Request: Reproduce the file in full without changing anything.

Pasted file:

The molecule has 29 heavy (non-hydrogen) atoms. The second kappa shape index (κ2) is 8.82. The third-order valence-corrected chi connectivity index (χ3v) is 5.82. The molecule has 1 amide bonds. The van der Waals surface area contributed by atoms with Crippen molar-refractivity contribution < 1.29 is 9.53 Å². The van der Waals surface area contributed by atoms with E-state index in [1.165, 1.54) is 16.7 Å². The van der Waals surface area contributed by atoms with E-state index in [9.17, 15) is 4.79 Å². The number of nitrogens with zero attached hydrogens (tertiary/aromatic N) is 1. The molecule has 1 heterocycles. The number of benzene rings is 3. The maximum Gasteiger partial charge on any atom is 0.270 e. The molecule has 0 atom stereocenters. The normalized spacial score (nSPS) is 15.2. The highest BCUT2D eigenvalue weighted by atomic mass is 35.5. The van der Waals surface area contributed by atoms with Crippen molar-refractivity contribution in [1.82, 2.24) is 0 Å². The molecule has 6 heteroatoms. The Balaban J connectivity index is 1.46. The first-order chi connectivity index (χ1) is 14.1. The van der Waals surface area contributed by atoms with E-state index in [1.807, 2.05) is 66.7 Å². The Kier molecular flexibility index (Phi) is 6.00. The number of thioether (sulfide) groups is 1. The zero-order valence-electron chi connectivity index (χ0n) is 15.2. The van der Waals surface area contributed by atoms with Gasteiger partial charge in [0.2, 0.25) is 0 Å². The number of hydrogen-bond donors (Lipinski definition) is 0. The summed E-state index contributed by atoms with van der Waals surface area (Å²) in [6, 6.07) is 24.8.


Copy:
The molecule has 29 heavy (non-hydrogen) atoms. The second kappa shape index (κ2) is 8.82. The third-order valence-corrected chi connectivity index (χ3v) is 5.82. The molecule has 1 amide bonds. The van der Waals surface area contributed by atoms with Crippen molar-refractivity contribution < 1.29 is 9.53 Å². The van der Waals surface area contributed by atoms with E-state index in [1.165, 1.54) is 16.7 Å². The van der Waals surface area contributed by atoms with E-state index in [9.17, 15) is 4.79 Å². The number of nitrogens with zero attached hydrogens (tertiary/aromatic N) is 1. The molecule has 1 heterocycles. The number of benzene rings is 3. The maximum Gasteiger partial charge on any atom is 0.270 e. The molecule has 0 atom stereocenters. The normalized spacial score (nSPS) is 15.2. The highest BCUT2D eigenvalue weighted by atomic mass is 35.5. The van der Waals surface area contributed by atoms with Crippen molar-refractivity contribution in [1.82, 2.24) is 0 Å². The molecule has 6 heteroatoms. The Balaban J connectivity index is 1.46. The first-order chi connectivity index (χ1) is 14.1. The van der Waals surface area contributed by atoms with E-state index in [1.807, 2.05) is 66.7 Å². The Kier molecular flexibility index (Phi) is 6.00. The number of thioether (sulfide) groups is 1. The zero-order valence-electron chi connectivity index (χ0n) is 15.2. The van der Waals surface area contributed by atoms with Gasteiger partial charge in [0.2, 0.25) is 0 Å². The number of hydrogen-bond donors (Lipinski definition) is 0. The summed E-state index contributed by atoms with van der Waals surface area (Å²) in [6, 6.07) is 24.8.